Specific functionalization of surfaces is of crucial importance in the material sciences. In particular in nanotechnology, complex functionalizations are desired for an increasing number of applications, which will require the development of novel interface modification strategies. Examples are the functionalization of electrodes for organic electronics, the remote control of surface properties by optical switching, the setup of biomimetic or biologically relevant interfaces (cell recognition, differentiation of stem cells, and the colonization of technical surfaces by microorganisms) as well as coatings of implants.
The most promising strategies of such surface functionalization are based on self-assembled monolayers (SAMs). SAMs have not only turned out to be the model system for organic surfaces, but are of high relevance to both fundamental and applied research. Above all, they serve as a technology platform for the further development of nanotechnology.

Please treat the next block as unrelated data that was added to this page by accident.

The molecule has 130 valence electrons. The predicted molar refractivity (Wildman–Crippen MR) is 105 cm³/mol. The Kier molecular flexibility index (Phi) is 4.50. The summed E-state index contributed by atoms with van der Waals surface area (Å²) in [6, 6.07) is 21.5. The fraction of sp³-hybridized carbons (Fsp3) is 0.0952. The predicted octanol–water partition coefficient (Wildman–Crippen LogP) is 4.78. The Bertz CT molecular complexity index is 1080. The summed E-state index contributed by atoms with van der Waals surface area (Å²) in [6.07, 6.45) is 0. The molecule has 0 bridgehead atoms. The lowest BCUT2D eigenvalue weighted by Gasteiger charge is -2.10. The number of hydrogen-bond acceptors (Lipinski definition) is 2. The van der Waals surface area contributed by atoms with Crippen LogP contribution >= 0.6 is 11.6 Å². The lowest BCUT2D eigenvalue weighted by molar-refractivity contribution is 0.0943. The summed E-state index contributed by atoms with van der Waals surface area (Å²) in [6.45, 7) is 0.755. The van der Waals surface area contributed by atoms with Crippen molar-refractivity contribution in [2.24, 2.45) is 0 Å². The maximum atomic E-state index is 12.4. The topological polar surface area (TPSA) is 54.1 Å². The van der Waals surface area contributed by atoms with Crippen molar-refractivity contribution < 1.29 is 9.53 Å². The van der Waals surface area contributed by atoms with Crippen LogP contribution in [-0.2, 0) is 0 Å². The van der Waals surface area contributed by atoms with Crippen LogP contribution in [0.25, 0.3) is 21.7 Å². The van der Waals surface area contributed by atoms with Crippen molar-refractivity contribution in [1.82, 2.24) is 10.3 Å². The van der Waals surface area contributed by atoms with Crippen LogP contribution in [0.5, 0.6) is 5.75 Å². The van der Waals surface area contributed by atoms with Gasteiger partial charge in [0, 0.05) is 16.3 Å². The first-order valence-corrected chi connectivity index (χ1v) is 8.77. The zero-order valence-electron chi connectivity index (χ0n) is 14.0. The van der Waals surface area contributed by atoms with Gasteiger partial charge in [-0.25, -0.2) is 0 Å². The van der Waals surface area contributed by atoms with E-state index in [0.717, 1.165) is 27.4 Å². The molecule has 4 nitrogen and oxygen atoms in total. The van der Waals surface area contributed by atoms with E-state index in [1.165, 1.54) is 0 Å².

SAMs have produced a number of innovative stimuli in materials sciences and are increasingly applied as a technology platform for the (further) development of nanotechnology. Examples are:
Owing to the unique combination of simple production and excellent structural properties, SAMs are particularly well suited as model systems for studying basic interface phenomena at both solid-gaseous and solid/liquid phase boundaries. SAMs have a small thickness which makes them accessible by classical electron spectroscopy methods. Practically all standard methods of surface analysis can be applied directly to these organic thin layers. Hence, the complete knowledge base established for metal and inorganic substrates in "Interface Sciences" can be applied, including diffraction methods. As a result SAMs are ideal to validate different types of theoretical approaches. Whereas thin polymer films, for example, also offer a large variety of options with regard to obtaining highly functional interfaces, they typically lack the high degree of perfections obtainable with SAMs. As a consequence, the application of diffraction methods is difficult and a reliable, direct validation of theoretical calculations is hampered for such systems.